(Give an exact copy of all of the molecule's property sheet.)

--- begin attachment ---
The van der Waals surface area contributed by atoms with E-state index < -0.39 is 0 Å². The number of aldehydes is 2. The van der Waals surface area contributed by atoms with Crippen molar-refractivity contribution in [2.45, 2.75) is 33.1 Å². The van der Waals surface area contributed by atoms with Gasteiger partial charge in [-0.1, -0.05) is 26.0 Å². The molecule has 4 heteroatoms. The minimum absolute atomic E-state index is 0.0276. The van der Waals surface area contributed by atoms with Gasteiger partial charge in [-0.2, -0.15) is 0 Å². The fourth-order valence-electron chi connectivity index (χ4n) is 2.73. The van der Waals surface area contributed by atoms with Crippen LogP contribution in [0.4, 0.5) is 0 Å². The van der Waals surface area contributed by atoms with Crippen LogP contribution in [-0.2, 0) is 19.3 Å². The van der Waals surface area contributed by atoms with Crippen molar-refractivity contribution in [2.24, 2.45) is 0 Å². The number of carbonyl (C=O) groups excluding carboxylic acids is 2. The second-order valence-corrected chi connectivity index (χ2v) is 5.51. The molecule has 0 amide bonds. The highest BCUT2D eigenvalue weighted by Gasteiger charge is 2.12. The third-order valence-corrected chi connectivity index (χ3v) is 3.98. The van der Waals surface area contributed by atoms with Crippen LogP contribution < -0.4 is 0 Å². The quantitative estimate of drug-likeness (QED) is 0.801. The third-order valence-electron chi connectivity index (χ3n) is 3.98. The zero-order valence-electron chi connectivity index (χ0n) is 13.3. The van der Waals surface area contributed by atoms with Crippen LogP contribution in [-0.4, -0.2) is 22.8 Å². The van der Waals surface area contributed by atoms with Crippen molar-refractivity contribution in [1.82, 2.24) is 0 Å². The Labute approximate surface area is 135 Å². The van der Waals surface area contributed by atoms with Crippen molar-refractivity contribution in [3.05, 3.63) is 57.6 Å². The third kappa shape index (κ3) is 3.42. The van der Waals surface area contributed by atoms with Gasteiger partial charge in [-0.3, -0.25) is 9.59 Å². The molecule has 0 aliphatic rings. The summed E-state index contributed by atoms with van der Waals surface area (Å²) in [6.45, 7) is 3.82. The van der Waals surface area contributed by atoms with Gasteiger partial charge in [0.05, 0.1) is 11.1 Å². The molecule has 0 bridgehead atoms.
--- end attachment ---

The van der Waals surface area contributed by atoms with E-state index < -0.39 is 0 Å². The number of aldehydes is 2. The van der Waals surface area contributed by atoms with Crippen molar-refractivity contribution in [2.45, 2.75) is 33.1 Å². The van der Waals surface area contributed by atoms with Gasteiger partial charge in [-0.1, -0.05) is 26.0 Å². The molecule has 4 heteroatoms. The minimum absolute atomic E-state index is 0.0276. The van der Waals surface area contributed by atoms with Gasteiger partial charge in [-0.2, -0.15) is 0 Å². The fourth-order valence-electron chi connectivity index (χ4n) is 2.73. The van der Waals surface area contributed by atoms with Crippen LogP contribution in [0.4, 0.5) is 0 Å². The van der Waals surface area contributed by atoms with Crippen LogP contribution in [-0.2, 0) is 19.3 Å². The van der Waals surface area contributed by atoms with Crippen molar-refractivity contribution in [2.24, 2.45) is 0 Å². The number of carbonyl (C=O) groups excluding carboxylic acids is 2. The second-order valence-corrected chi connectivity index (χ2v) is 5.51. The molecule has 0 amide bonds. The highest BCUT2D eigenvalue weighted by Gasteiger charge is 2.12. The third-order valence-corrected chi connectivity index (χ3v) is 3.98. The van der Waals surface area contributed by atoms with Crippen LogP contribution < -0.4 is 0 Å². The quantitative estimate of drug-likeness (QED) is 0.801. The third-order valence-electron chi connectivity index (χ3n) is 3.98. The zero-order valence-electron chi connectivity index (χ0n) is 13.3. The van der Waals surface area contributed by atoms with Crippen LogP contribution in [-0.4, -0.2) is 22.8 Å². The van der Waals surface area contributed by atoms with Crippen molar-refractivity contribution in [1.82, 2.24) is 0 Å². The Labute approximate surface area is 135 Å². The van der Waals surface area contributed by atoms with Crippen molar-refractivity contribution in [3.05, 3.63) is 57.6 Å². The third kappa shape index (κ3) is 3.42. The van der Waals surface area contributed by atoms with Gasteiger partial charge in [-0.3, -0.25) is 9.59 Å². The molecule has 0 aliphatic rings. The summed E-state index contributed by atoms with van der Waals surface area (Å²) in [6.45, 7) is 3.82. The van der Waals surface area contributed by atoms with Gasteiger partial charge in [0.05, 0.1) is 11.1 Å². The molecule has 0 bridgehead atoms.